Managed Services Franchises Explained

Managed Services Franchises Explained

Managed Services FranchiseHow does a managed services franchise work? I posed that question to Jason Creally, VP of sales at The Utility Company, during a late-afternoon meeting on December 9. Creally walked me and Amy Katz (my business partner) through The Utility Company's business model -- which extends managed services out to more than 60 IT service provider franchisees across North America.

I realize that there are multiple managed services franchise models. Here's a look at what The Utility Company offers -- and doesn't offer -- to its managed services franchisees.

Let's start with the basics. The Utility Company typically targets small break-fix VARs -- those with five or fewer employees -- as potential franchisees. So far, roughly 65 of those VARs have signed up for the franchise program.

It starts with a franchise fee (I believe about $30,000, but you should double-check that figure). For that, you gain a virtual NOC (network operation center), and the right to offer those NOC services to end-customers within your territory (a selected number of ZIP codes).

While The Utility runs the NOC, you continue to offer on-site break-fix services and IT project work. In other words, you don't actually have to become a managed service provider. You don't have to choose or master managed services tools. You simply need to resell The Utility Company's NOC services to end-customers. Generally speaking, I believe you retain about 45% of each managed services sale, with 55% of the engagement money flowing back to The Utility Company.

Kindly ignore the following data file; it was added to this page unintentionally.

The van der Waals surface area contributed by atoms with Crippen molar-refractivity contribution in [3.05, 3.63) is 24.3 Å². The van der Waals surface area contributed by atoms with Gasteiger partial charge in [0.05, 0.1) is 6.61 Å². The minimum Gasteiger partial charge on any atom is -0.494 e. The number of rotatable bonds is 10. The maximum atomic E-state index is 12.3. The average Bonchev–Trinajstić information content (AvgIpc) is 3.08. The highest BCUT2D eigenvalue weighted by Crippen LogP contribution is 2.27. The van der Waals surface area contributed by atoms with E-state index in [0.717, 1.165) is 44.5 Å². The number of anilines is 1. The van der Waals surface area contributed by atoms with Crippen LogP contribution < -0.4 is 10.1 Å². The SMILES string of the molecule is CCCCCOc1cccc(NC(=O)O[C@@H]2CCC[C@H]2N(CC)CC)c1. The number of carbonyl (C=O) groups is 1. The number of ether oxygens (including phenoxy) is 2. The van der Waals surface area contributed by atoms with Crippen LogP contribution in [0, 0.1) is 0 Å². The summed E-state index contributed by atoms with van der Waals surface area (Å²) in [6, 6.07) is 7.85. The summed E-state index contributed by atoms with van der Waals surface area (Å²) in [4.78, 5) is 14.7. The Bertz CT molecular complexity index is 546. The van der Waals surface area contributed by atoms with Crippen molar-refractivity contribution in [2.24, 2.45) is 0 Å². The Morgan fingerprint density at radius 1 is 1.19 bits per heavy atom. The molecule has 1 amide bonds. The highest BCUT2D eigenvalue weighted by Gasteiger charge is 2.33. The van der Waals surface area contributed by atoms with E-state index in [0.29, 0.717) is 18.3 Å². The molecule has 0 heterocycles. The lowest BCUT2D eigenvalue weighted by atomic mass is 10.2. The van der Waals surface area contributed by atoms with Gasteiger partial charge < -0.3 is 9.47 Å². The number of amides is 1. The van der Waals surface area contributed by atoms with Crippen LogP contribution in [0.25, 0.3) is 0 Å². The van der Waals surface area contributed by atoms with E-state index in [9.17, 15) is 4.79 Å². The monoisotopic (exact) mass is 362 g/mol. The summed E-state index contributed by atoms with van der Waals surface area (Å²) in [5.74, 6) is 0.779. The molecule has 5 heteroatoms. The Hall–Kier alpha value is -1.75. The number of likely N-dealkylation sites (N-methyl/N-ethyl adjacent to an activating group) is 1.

Creally described a range of marketing, branding and education tools that The Utility Company offers to its franchisees. And he says more than 90 percent of customer help desk calls can be handled by The Utility Company's own NOC. Issues that can't be resolved remotely are delegated back to the customer's VAR.

Not Another Master MSP

When I first heard about The Utility Company, I assumed the organization was a Master MSP that hosted services for subscribing VARs. But I no longer think that's the case. In the Master MSP model -- evangelized by Do IT Smarter and Ingram Micro Seismic (among others) -- the VAR winds up embracing and using managed services tools hosted by someone else.

In The Utility Company's case, the VAR provides localized, on-site services while The Utility Company's internal staff offers the remote managed services. The tricky part: The VAR still must understand how to sell and evangelize The Utility Company's NOC services.

Creally promised to keep MSPmentor updated as The Utility Company lined up new franchisees and launched new initiatives. We'll continue following franchisee opportunities as new models emerge.

And we certainly realize alternative franchise models are emerging. Check out TeamLogicIT for another potential approach.

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